“I am honored to be in a position to facilitate our region’s efforts to meet the behavioral health needs of our community. Many in our community are working together to address a significant increase in substance use and mental health challenges,” Behavioral Health Administrator Julia Ratti said. “We are keenly aware of the lack of services available to address the growing need. I appreciate Washoe County’s focus on our unhoused population where we know that trauma, mental health distress, substance use disorder, and lack of appropriate supportive housing are often at the root of the challenges. Let’s work together to achieve net-zero homelessness.” 

Timeline of Washoe County’s homeless services 

March 2020 

When the COVID-19 pandemic hit in March 2020, the Community Assistance Center (CAC) shelter on Record Street was forced to close, as it was not large enough accommodate social distancing. The CAC had a total of 318 beds for men, women, and families, and capacity for 150 overflow beds.  

The City of Reno, City of Sparks, and Washoe County joined forces to open a temporary shelter at the Reno Events Center to accommodate 320 socially distanced beds.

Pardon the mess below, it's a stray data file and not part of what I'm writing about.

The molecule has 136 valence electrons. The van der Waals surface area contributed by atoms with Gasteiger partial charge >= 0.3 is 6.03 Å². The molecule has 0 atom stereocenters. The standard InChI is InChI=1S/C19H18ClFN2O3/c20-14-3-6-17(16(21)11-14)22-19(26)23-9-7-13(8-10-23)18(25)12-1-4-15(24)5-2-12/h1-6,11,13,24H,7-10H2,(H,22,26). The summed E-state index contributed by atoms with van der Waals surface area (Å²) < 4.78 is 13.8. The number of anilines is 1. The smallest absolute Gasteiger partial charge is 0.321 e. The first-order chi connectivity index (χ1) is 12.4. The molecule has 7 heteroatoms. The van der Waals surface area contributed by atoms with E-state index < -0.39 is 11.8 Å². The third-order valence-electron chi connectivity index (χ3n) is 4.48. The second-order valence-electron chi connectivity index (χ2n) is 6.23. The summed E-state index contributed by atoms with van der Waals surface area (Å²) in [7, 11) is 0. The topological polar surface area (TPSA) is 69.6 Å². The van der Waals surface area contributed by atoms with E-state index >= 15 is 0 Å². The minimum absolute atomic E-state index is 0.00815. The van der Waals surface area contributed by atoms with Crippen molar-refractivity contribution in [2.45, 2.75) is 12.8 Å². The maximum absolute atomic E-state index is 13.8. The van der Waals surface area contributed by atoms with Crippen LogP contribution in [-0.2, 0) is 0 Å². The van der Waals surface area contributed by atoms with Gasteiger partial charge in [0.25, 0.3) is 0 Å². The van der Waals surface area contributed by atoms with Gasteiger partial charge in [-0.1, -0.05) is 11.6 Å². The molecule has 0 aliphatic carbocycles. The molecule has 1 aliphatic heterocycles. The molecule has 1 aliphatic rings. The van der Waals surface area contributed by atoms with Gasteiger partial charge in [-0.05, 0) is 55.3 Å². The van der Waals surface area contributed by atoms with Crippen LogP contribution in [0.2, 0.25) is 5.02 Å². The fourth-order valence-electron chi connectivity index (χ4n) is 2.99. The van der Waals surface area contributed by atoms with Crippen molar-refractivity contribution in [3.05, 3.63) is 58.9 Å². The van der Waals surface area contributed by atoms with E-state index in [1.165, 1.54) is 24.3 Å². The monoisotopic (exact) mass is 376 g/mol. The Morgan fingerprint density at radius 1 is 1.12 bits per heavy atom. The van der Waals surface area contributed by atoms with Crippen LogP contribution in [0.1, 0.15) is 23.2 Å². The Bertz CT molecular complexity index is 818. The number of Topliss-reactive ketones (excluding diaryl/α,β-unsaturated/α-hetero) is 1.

June 2020 

Washoe County opened OUR Place on the former Northern Nevada Adult Mental Health Services campus in Reno. OUR Place converted the campus into cottages and emergency shelter specifically for women, children, and families. Operated by the Reno Initiative for Shelter and Equlity (RISE), OUR Place has room for 138 women, 38 families, 20 seniors, and their animal companions.  

August 2020 

The Reno Events Center was needed for its intended purpose – to host events – so the temporary shelter was closed, and the people needing shelter were returned to the CAC and an adjacent temporary campground. However, social distancing requirements meant a decrease in the number of beds allowed to be used in the CAC, from the former 318 to 135, and overflow capacity from 150 down to 40.